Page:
Vertical Cemetery : Cemetery for Death of Religious Tolerance

Project Type : Cultural
Instructor : Professor Karen King
Location : New Mexico, USA
Tools : Rhinoceros 5.0, Grasshopper, Adobe Illustrator, Adobe Photoshop, Vray

Spring 2017 : The University of New Mexico

“In virtually every heterogeneous society, religious difference serves as a source of potential conflict” (Brahm,2005). Moreover, as Fox (1997) points out, conflicts such as the civil wars in Afghanistan, the former Yugoslavia and the Sudan, the peace process in Israel and the conflict in Northern Ireland are essentially all conflicts between ethnic groups of different religions.”

We find that religious diversity is a significant and robust correlate of civil conflict. This is most robust at the second level of aggregation which implies that the cleavage between Hindus, Muslims, Jews, and Christians etc. is more relevant than that between either sub groups of religions like Protestantsand Catholics, Shias and Sunnis, etc. or that between higher levels of aggregation like Abrahamic and Indian religions.

The vertical cemetery for the Death of Religious Tolerance will represent a structure with conflict both inside and outside. The teared-up spaces themselves
form as floors with uneven surface causing the visitor a uncomfortable feeling. The primary circulation is through ramps and glass tunnels. Outerspace is filled with huge intricate geometry of carbon fibers.

View of Vertical Cemetery

Form

Iteration 1
Conflict

Iteration 4
Teared up spaces formed as
floors with ETFE Sheeting

Form undergoing
Tension

Iteration 2
Form tearing up due to
Conflict

Iteration 5
Circulation through
Ramps and Glass tunnels

Form undergoing
Tension

Iteration 3
Carbon fiber as
Structural material

Iteration 6
Structure supported
by giant footing

The study of what a religious system undergoes when it experience conflicts is experimented on a foam core, to understand how a material reacts when it undergoes tension.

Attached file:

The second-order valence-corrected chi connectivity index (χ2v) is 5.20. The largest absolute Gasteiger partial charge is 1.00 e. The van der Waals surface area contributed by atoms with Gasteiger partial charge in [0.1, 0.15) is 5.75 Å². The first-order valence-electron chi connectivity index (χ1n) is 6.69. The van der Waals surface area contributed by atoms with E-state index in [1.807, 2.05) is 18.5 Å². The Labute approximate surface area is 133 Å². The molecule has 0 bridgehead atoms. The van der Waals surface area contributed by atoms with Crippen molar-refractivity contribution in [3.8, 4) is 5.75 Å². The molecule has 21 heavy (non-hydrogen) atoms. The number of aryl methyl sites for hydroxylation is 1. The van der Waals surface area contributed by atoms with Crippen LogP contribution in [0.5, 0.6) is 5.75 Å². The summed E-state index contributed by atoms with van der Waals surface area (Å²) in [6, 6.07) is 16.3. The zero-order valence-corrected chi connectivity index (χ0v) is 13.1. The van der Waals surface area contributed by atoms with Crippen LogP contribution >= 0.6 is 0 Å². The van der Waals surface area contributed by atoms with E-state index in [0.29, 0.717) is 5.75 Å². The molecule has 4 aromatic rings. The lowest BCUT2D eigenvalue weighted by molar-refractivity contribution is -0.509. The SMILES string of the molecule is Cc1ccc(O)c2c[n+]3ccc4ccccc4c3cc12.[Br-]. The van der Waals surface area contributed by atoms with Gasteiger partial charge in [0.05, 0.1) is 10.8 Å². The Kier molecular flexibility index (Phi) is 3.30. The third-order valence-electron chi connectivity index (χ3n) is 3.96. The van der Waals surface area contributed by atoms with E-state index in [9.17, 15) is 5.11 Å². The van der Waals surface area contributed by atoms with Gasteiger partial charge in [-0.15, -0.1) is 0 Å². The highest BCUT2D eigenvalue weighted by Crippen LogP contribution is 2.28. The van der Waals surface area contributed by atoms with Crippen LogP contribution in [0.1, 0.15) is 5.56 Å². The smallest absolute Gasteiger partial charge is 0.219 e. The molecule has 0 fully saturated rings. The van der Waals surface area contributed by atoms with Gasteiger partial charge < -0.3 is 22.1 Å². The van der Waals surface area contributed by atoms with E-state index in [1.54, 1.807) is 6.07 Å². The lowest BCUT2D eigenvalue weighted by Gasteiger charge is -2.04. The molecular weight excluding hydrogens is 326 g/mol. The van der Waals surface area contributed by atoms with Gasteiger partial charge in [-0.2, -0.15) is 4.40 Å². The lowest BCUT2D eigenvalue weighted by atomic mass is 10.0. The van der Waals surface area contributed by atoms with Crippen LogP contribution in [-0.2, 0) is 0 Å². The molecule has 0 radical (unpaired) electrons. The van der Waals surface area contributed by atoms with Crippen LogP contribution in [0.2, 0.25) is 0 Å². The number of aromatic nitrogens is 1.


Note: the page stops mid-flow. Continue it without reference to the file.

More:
Conceptual Models

Concept


”’I am not so much interested in ethics or morals,’ wrote the founder of deep ecology, Arne Naess. ‘I am interested in how we experience the world.’ Our experience of the world is a fusion between the internal landscape of our minds and our constructed reality. In this ‘mental ecology,’ to use Pallasmaa’s term, our body is the pivotal point of interface.”                           

- Sarah Robinson, “Of Havens”


The design process has begun with rigorous research on religion and religious conflicts. The fundamental motive of religion is to keep the humans stable in nature but when it began growing, the perception of religion by humans have changed and domination of one religion over other is   increased. Not only in between the religions but within the religions like Sunni-Shia, Catholics-Protestians, Hindu caste system, Russian orthodox system etc., making the world a worst place to live in.


The initial cocnepts were derived by applying tension on various materials like foam, wood, steel etc., and observed how every material reacts when it undergo tension. Further iterations helped to derive a structure with teared up spaces forming as Rumination space, Columbarium etc.
Carbon Fiber is chosen as building material because of its brittle in nature, being stronger material than steel resembling a religion which is created to create strength in humanity but ended up creating conflicts between humans.


Visitors have to walk through a glass tunnel to reach upper floors to get a insight of the intricate geometry outside the tunnel. Uneven floor spaces creates a discomfort making visitors realize how a religion when undergoes conflicts creates a disturbance in one’s life.

Interior view showing Glass tunnel

view project on

conceptual sketch